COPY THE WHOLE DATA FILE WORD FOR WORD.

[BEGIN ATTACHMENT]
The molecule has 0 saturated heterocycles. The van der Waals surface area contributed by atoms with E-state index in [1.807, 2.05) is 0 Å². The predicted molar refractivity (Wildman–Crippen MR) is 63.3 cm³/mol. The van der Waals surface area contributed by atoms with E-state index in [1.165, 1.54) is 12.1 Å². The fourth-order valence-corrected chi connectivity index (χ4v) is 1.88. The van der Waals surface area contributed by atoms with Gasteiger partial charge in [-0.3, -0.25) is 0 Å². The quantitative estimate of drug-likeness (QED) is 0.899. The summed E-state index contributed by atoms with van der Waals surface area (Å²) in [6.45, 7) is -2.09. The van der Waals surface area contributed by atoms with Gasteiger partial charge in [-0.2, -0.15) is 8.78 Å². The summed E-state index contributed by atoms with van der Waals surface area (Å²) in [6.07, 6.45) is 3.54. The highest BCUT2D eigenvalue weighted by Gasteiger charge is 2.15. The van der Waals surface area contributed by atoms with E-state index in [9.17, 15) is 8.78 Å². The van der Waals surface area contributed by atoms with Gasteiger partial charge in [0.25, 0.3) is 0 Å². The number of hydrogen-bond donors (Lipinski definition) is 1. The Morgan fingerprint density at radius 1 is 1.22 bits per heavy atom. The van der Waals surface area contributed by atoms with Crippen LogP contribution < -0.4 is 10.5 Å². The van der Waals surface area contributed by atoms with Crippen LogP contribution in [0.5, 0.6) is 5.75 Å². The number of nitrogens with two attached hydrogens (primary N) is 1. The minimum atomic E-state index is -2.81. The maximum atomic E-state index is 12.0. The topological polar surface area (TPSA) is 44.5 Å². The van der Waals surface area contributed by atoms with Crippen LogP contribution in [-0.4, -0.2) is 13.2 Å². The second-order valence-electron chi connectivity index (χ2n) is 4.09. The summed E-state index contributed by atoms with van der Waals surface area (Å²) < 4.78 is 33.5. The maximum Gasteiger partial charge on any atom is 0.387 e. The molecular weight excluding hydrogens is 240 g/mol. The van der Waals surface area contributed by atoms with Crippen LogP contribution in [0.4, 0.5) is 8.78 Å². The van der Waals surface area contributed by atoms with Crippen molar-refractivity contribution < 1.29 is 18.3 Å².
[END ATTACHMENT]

The molecule has 0 saturated heterocycles. The van der Waals surface area contributed by atoms with E-state index in [1.807, 2.05) is 0 Å². The predicted molar refractivity (Wildman–Crippen MR) is 63.3 cm³/mol. The van der Waals surface area contributed by atoms with E-state index in [1.165, 1.54) is 12.1 Å². The fourth-order valence-corrected chi connectivity index (χ4v) is 1.88. The van der Waals surface area contributed by atoms with Gasteiger partial charge in [-0.3, -0.25) is 0 Å². The quantitative estimate of drug-likeness (QED) is 0.899. The summed E-state index contributed by atoms with van der Waals surface area (Å²) in [6.45, 7) is -2.09. The van der Waals surface area contributed by atoms with Gasteiger partial charge in [-0.2, -0.15) is 8.78 Å². The summed E-state index contributed by atoms with van der Waals surface area (Å²) in [6.07, 6.45) is 3.54. The highest BCUT2D eigenvalue weighted by Gasteiger charge is 2.15. The van der Waals surface area contributed by atoms with E-state index in [9.17, 15) is 8.78 Å². The van der Waals surface area contributed by atoms with Gasteiger partial charge in [0.25, 0.3) is 0 Å². The number of hydrogen-bond donors (Lipinski definition) is 1. The Morgan fingerprint density at radius 1 is 1.22 bits per heavy atom. The van der Waals surface area contributed by atoms with Crippen LogP contribution < -0.4 is 10.5 Å². The van der Waals surface area contributed by atoms with Crippen LogP contribution in [0.5, 0.6) is 5.75 Å². The number of nitrogens with two attached hydrogens (primary N) is 1. The minimum atomic E-state index is -2.81. The maximum atomic E-state index is 12.0. The topological polar surface area (TPSA) is 44.5 Å². The van der Waals surface area contributed by atoms with Crippen LogP contribution in [-0.4, -0.2) is 13.2 Å². The second-order valence-electron chi connectivity index (χ2n) is 4.09. The summed E-state index contributed by atoms with van der Waals surface area (Å²) < 4.78 is 33.5. The maximum Gasteiger partial charge on any atom is 0.387 e. The molecular weight excluding hydrogens is 240 g/mol. The van der Waals surface area contributed by atoms with Crippen LogP contribution in [0.4, 0.5) is 8.78 Å². The van der Waals surface area contributed by atoms with Crippen molar-refractivity contribution < 1.29 is 18.3 Å².